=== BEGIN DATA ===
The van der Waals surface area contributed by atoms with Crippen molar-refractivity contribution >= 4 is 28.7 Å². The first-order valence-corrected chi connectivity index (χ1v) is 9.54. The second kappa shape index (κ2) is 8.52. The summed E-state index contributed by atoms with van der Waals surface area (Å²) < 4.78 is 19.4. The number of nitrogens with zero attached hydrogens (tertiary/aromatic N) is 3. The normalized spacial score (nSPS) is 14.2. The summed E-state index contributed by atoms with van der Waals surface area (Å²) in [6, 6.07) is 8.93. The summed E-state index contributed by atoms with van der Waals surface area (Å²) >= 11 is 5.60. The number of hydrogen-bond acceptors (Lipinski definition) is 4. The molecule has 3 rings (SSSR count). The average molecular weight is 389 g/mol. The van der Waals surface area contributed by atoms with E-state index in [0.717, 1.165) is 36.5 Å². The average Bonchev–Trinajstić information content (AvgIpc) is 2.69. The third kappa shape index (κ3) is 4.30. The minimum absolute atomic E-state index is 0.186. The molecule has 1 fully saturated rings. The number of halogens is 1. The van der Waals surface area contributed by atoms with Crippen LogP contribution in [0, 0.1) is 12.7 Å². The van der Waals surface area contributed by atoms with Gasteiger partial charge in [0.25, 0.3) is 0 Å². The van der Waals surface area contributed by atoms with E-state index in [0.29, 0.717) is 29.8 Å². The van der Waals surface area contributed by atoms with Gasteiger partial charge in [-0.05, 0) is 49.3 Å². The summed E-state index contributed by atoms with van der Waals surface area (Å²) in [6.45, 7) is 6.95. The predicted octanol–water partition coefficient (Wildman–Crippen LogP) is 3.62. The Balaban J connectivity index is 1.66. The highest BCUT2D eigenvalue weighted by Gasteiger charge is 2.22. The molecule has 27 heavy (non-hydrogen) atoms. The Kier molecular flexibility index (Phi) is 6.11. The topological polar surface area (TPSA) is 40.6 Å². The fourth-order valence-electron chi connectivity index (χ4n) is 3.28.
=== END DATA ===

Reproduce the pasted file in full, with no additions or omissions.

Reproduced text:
The van der Waals surface area contributed by atoms with Crippen molar-refractivity contribution >= 4 is 28.7 Å². The first-order valence-corrected chi connectivity index (χ1v) is 9.54. The second kappa shape index (κ2) is 8.52. The summed E-state index contributed by atoms with van der Waals surface area (Å²) < 4.78 is 19.4. The number of nitrogens with zero attached hydrogens (tertiary/aromatic N) is 3. The normalized spacial score (nSPS) is 14.2. The summed E-state index contributed by atoms with van der Waals surface area (Å²) in [6, 6.07) is 8.93. The summed E-state index contributed by atoms with van der Waals surface area (Å²) >= 11 is 5.60. The number of hydrogen-bond acceptors (Lipinski definition) is 4. The molecule has 3 rings (SSSR count). The average molecular weight is 389 g/mol. The van der Waals surface area contributed by atoms with E-state index in [0.717, 1.165) is 36.5 Å². The average Bonchev–Trinajstić information content (AvgIpc) is 2.69. The third kappa shape index (κ3) is 4.30. The minimum absolute atomic E-state index is 0.186. The molecule has 1 fully saturated rings. The number of halogens is 1. The van der Waals surface area contributed by atoms with Crippen LogP contribution in [0, 0.1) is 12.7 Å². The van der Waals surface area contributed by atoms with Gasteiger partial charge in [0.25, 0.3) is 0 Å². The van der Waals surface area contributed by atoms with E-state index in [0.29, 0.717) is 29.8 Å². The van der Waals surface area contributed by atoms with Gasteiger partial charge in [-0.05, 0) is 49.3 Å². The summed E-state index contributed by atoms with van der Waals surface area (Å²) in [6.45, 7) is 6.95. The predicted octanol–water partition coefficient (Wildman–Crippen LogP) is 3.62. The Balaban J connectivity index is 1.66. The highest BCUT2D eigenvalue weighted by Gasteiger charge is 2.22. The molecule has 27 heavy (non-hydrogen) atoms. The Kier molecular flexibility index (Phi) is 6.11. The topological polar surface area (TPSA) is 40.6 Å². The fourth-order valence-electron chi connectivity index (χ4n) is 3.28.